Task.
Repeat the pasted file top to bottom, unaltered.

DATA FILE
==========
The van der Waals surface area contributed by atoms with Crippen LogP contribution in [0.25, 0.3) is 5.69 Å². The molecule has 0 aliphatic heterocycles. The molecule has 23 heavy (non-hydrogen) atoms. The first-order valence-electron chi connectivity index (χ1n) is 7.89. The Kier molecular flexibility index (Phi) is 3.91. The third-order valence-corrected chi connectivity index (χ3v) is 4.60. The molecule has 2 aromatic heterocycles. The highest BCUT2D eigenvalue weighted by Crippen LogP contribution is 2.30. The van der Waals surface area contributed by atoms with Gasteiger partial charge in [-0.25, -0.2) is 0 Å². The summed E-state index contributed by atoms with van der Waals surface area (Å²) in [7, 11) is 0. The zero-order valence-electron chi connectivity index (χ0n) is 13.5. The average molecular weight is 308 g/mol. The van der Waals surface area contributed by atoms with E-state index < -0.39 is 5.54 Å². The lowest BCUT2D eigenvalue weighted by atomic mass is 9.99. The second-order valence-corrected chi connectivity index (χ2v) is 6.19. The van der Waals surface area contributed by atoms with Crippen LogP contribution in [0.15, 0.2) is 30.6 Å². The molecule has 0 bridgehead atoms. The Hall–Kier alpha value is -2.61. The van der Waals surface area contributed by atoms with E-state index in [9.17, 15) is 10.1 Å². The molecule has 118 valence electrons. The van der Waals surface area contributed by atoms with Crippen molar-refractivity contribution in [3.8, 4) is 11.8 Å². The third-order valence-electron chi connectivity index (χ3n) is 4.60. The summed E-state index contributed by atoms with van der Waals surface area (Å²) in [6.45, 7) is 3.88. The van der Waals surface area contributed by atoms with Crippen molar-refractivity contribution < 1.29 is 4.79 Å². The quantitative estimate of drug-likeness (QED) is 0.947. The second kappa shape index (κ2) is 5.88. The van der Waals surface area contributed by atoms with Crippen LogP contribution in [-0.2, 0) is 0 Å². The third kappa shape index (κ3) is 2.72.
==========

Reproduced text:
The van der Waals surface area contributed by atoms with Crippen LogP contribution in [0.25, 0.3) is 5.69 Å². The molecule has 0 aliphatic heterocycles. The molecule has 23 heavy (non-hydrogen) atoms. The first-order valence-electron chi connectivity index (χ1n) is 7.89. The Kier molecular flexibility index (Phi) is 3.91. The third-order valence-corrected chi connectivity index (χ3v) is 4.60. The molecule has 2 aromatic heterocycles. The highest BCUT2D eigenvalue weighted by Crippen LogP contribution is 2.30. The van der Waals surface area contributed by atoms with Gasteiger partial charge in [-0.25, -0.2) is 0 Å². The summed E-state index contributed by atoms with van der Waals surface area (Å²) in [7, 11) is 0. The zero-order valence-electron chi connectivity index (χ0n) is 13.5. The average molecular weight is 308 g/mol. The van der Waals surface area contributed by atoms with E-state index < -0.39 is 5.54 Å². The lowest BCUT2D eigenvalue weighted by atomic mass is 9.99. The second-order valence-corrected chi connectivity index (χ2v) is 6.19. The van der Waals surface area contributed by atoms with Crippen LogP contribution in [0.15, 0.2) is 30.6 Å². The molecule has 0 bridgehead atoms. The Hall–Kier alpha value is -2.61. The van der Waals surface area contributed by atoms with E-state index in [9.17, 15) is 10.1 Å². The molecule has 118 valence electrons. The van der Waals surface area contributed by atoms with Crippen molar-refractivity contribution in [3.8, 4) is 11.8 Å². The third-order valence-electron chi connectivity index (χ3n) is 4.60. The summed E-state index contributed by atoms with van der Waals surface area (Å²) in [6.45, 7) is 3.88. The van der Waals surface area contributed by atoms with Crippen molar-refractivity contribution < 1.29 is 4.79 Å². The quantitative estimate of drug-likeness (QED) is 0.947. The second kappa shape index (κ2) is 5.88. The van der Waals surface area contributed by atoms with Crippen LogP contribution in [-0.2, 0) is 0 Å². The third kappa shape index (κ3) is 2.72.